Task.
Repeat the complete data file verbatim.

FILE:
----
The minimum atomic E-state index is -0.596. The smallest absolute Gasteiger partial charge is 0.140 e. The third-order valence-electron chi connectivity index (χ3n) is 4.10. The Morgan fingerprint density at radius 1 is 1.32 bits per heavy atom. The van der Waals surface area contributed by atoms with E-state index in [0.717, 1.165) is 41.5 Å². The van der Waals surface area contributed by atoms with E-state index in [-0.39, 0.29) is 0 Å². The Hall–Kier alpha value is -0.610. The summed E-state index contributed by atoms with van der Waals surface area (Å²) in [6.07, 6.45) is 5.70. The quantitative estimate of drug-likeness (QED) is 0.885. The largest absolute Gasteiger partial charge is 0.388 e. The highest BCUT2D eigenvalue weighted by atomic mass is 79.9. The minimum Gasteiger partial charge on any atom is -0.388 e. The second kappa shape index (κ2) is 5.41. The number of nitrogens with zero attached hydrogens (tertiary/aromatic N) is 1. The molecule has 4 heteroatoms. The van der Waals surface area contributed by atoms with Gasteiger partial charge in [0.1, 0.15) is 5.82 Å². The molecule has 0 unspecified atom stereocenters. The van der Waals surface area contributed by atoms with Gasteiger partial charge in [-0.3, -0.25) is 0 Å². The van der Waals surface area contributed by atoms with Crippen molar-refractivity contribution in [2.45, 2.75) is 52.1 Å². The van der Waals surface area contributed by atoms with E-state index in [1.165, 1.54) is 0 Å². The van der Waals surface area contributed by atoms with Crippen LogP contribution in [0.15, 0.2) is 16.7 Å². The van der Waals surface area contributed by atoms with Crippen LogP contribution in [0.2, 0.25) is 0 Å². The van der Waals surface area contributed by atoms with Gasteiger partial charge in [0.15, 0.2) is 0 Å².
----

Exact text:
The minimum atomic E-state index is -0.596. The smallest absolute Gasteiger partial charge is 0.140 e. The third-order valence-electron chi connectivity index (χ3n) is 4.10. The Morgan fingerprint density at radius 1 is 1.32 bits per heavy atom. The van der Waals surface area contributed by atoms with E-state index in [0.717, 1.165) is 41.5 Å². The van der Waals surface area contributed by atoms with E-state index in [-0.39, 0.29) is 0 Å². The Hall–Kier alpha value is -0.610. The summed E-state index contributed by atoms with van der Waals surface area (Å²) in [6.07, 6.45) is 5.70. The quantitative estimate of drug-likeness (QED) is 0.885. The largest absolute Gasteiger partial charge is 0.388 e. The highest BCUT2D eigenvalue weighted by atomic mass is 79.9. The minimum Gasteiger partial charge on any atom is -0.388 e. The second kappa shape index (κ2) is 5.41. The number of nitrogens with zero attached hydrogens (tertiary/aromatic N) is 1. The molecule has 4 heteroatoms. The van der Waals surface area contributed by atoms with Gasteiger partial charge in [0.1, 0.15) is 5.82 Å². The molecule has 0 unspecified atom stereocenters. The van der Waals surface area contributed by atoms with Gasteiger partial charge in [-0.3, -0.25) is 0 Å². The van der Waals surface area contributed by atoms with Crippen molar-refractivity contribution in [2.45, 2.75) is 52.1 Å². The van der Waals surface area contributed by atoms with E-state index in [1.165, 1.54) is 0 Å². The van der Waals surface area contributed by atoms with Crippen LogP contribution in [0.15, 0.2) is 16.7 Å². The van der Waals surface area contributed by atoms with Crippen LogP contribution in [0.2, 0.25) is 0 Å². The van der Waals surface area contributed by atoms with Gasteiger partial charge in [0.15, 0.2) is 0 Å².